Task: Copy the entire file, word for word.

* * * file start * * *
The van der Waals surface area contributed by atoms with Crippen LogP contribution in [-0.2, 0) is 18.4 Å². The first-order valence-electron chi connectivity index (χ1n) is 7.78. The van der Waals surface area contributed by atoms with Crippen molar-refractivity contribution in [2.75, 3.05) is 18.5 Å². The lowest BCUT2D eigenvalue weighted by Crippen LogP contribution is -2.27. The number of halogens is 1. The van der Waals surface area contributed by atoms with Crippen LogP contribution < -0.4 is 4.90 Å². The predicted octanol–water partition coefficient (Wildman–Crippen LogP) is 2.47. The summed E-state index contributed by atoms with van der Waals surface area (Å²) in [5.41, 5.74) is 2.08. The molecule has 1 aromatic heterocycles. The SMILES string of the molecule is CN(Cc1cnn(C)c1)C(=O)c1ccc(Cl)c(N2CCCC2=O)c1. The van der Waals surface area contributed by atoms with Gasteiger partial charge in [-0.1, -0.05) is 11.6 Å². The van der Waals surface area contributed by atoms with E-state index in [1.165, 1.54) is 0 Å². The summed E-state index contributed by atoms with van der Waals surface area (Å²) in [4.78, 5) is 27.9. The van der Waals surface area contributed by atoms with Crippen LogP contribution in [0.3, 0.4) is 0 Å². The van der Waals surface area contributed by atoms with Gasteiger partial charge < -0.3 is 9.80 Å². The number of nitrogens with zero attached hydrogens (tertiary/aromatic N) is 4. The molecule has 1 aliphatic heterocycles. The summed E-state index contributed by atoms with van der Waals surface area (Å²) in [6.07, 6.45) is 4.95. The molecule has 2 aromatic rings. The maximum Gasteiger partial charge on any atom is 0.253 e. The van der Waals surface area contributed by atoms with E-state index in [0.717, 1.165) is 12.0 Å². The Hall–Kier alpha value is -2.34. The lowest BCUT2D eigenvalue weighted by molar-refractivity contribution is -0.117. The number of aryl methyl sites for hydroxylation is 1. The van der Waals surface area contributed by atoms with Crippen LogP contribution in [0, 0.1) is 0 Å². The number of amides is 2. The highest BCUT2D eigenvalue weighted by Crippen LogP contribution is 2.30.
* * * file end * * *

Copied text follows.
The van der Waals surface area contributed by atoms with Crippen LogP contribution in [-0.2, 0) is 18.4 Å². The first-order valence-electron chi connectivity index (χ1n) is 7.78. The van der Waals surface area contributed by atoms with Crippen molar-refractivity contribution in [2.75, 3.05) is 18.5 Å². The lowest BCUT2D eigenvalue weighted by Crippen LogP contribution is -2.27. The number of halogens is 1. The van der Waals surface area contributed by atoms with Crippen LogP contribution < -0.4 is 4.90 Å². The predicted octanol–water partition coefficient (Wildman–Crippen LogP) is 2.47. The summed E-state index contributed by atoms with van der Waals surface area (Å²) in [5.41, 5.74) is 2.08. The molecule has 1 aromatic heterocycles. The SMILES string of the molecule is CN(Cc1cnn(C)c1)C(=O)c1ccc(Cl)c(N2CCCC2=O)c1. The van der Waals surface area contributed by atoms with Gasteiger partial charge in [-0.1, -0.05) is 11.6 Å². The van der Waals surface area contributed by atoms with E-state index in [1.165, 1.54) is 0 Å². The summed E-state index contributed by atoms with van der Waals surface area (Å²) in [4.78, 5) is 27.9. The van der Waals surface area contributed by atoms with Crippen LogP contribution in [0.3, 0.4) is 0 Å². The van der Waals surface area contributed by atoms with Gasteiger partial charge < -0.3 is 9.80 Å². The number of nitrogens with zero attached hydrogens (tertiary/aromatic N) is 4. The molecule has 1 aliphatic heterocycles. The summed E-state index contributed by atoms with van der Waals surface area (Å²) in [6.07, 6.45) is 4.95. The molecule has 2 aromatic rings. The maximum Gasteiger partial charge on any atom is 0.253 e. The van der Waals surface area contributed by atoms with E-state index in [0.717, 1.165) is 12.0 Å². The Hall–Kier alpha value is -2.34. The lowest BCUT2D eigenvalue weighted by molar-refractivity contribution is -0.117. The number of aryl methyl sites for hydroxylation is 1. The van der Waals surface area contributed by atoms with Crippen LogP contribution in [0, 0.1) is 0 Å². The number of amides is 2. The highest BCUT2D eigenvalue weighted by Crippen LogP contribution is 2.30.